Friday, February 15, 2008

Friday of the First Week of Lent


GOSPEL. ST. JOHN v, 1-15.

(Curing of a Man sick for Thirty-eight Years. Jesus before Caiphas.)

At that time there was a festival-day of the Jews, and Jesus went up to Jerusalem. Now there is at Jerusalem a pond, called Probatica, which in Hebrew is named Bethsaida, having five porches. In these lay a great multitude of sick, of blind, of lame, of withered waiting for the coming of the water. And an angel of the Lord descended at certain times into the pond; and the water was moved. And he that went down first into the pond after the motion of the water, was made whole of whatsoever infirmity he lay under. And there was a certain man there, that had been eight-and-thirty years under his infirmity. Him when Jesus had seen lying, and knew that he had been now a long time, He saith to him: Wilt thou be made whole? The infirm man answered Him: Sir, I have no man, when the water is troubled, to put me into the pond. For whilst I am coming, another goes down before me. Jesus saith to him; Arise, take up thy bed and walk. And immediately the man was made whole; and he took up his bed and walked. And it was the Sabbath that day. The Jews therefore said to him that was healed: It is the Sabbath, it is not lawful for thee to take up thy bed. He answered them: He that made me whole, He said to me: Take up thy bed and walk. They asked him therefore: Who is that man who said to thee: Take up thy bed and walk? But he who was healed knew not who it was. For Jesus went aside from the multitude standing in the place. Afterwards Jesus found him in the temple, and said to him: Behold thou art made whole; sin no more, lest some worse thing happen to thee. The man went his way, and told the Jews that it was Jesus who had made him whole.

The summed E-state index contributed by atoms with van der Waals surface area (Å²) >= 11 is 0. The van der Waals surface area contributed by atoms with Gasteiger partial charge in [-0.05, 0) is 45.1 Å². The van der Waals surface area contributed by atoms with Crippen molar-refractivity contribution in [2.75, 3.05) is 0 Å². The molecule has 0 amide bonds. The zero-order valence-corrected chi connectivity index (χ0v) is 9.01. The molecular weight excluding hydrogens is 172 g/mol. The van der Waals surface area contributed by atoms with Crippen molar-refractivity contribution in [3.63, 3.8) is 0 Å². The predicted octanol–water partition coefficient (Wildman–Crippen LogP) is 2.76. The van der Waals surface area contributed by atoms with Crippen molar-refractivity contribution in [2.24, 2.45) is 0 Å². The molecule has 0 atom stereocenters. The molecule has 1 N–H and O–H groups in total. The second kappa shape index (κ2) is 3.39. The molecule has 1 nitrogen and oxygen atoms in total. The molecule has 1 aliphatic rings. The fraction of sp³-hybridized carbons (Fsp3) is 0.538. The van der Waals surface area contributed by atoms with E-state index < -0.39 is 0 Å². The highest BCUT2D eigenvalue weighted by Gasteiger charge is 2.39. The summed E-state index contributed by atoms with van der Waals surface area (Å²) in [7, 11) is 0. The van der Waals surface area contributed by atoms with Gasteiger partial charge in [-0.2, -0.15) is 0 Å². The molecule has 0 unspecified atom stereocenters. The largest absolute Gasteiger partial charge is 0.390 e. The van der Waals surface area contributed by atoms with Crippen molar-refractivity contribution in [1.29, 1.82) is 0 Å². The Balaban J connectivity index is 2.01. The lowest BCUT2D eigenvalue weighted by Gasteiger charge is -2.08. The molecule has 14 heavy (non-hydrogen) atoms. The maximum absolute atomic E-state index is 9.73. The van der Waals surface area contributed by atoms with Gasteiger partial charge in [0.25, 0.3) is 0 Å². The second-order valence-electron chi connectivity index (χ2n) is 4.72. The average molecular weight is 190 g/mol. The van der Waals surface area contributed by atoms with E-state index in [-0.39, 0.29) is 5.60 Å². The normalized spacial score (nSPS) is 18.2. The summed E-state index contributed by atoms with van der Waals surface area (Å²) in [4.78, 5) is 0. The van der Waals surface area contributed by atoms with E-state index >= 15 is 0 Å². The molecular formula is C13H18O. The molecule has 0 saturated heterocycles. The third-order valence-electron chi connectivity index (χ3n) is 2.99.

Christian soul, if you are living in a state of lukewarmness, you resemble the sick man in the gospel. For a long time the lukewarm Christian remains sick, and he has no zeal for the service of God and the welfare of his soul. Just as zealous as he is in the gratification of his sinful inclinations and passions, so lukewarm is he in the practice of virtue; he prays, but with no attention; he performs some good work perhaps, but with carelessness. He emerges, perhaps, from a state, which God compares with lukewarm water; but pleasure, selfishness, and vanity drag him back into the old condition: Only in the waters of virtue, of penance, and by the frequent and worthy reception of the sacraments can you be cured from this disease, O Christian soul, if you are lukewarm.

O what has the tepidity of so many souls cost our suffering Savior! Behold Him standing before Caiphas. Contemplate that bitter enemy of Jesus, the abuse of your Savior, the contradiction of the witnesses, and the indescribable, mute patience of your Lord; a silence which must make every lukewarm conscience tremble, when one recalls the words of Jesus: "Would that thou wert warm or cold, but because thou art lukewarm, I will spit thee out of my mouth."


Be merciful, O Lord, to Thy people, and as Thou makest them devoted to Thee, mercifully refresh them with kind assistance.

Never permit us to fall into the sad state of lukewarmness, O suffering Jesus. As Thou didst the man that was sick for thirty-eight years, so convert all lukewarm souls to Thee, that we may all serve Thee zealously and that we may be always pleasing to Thee. Amen.

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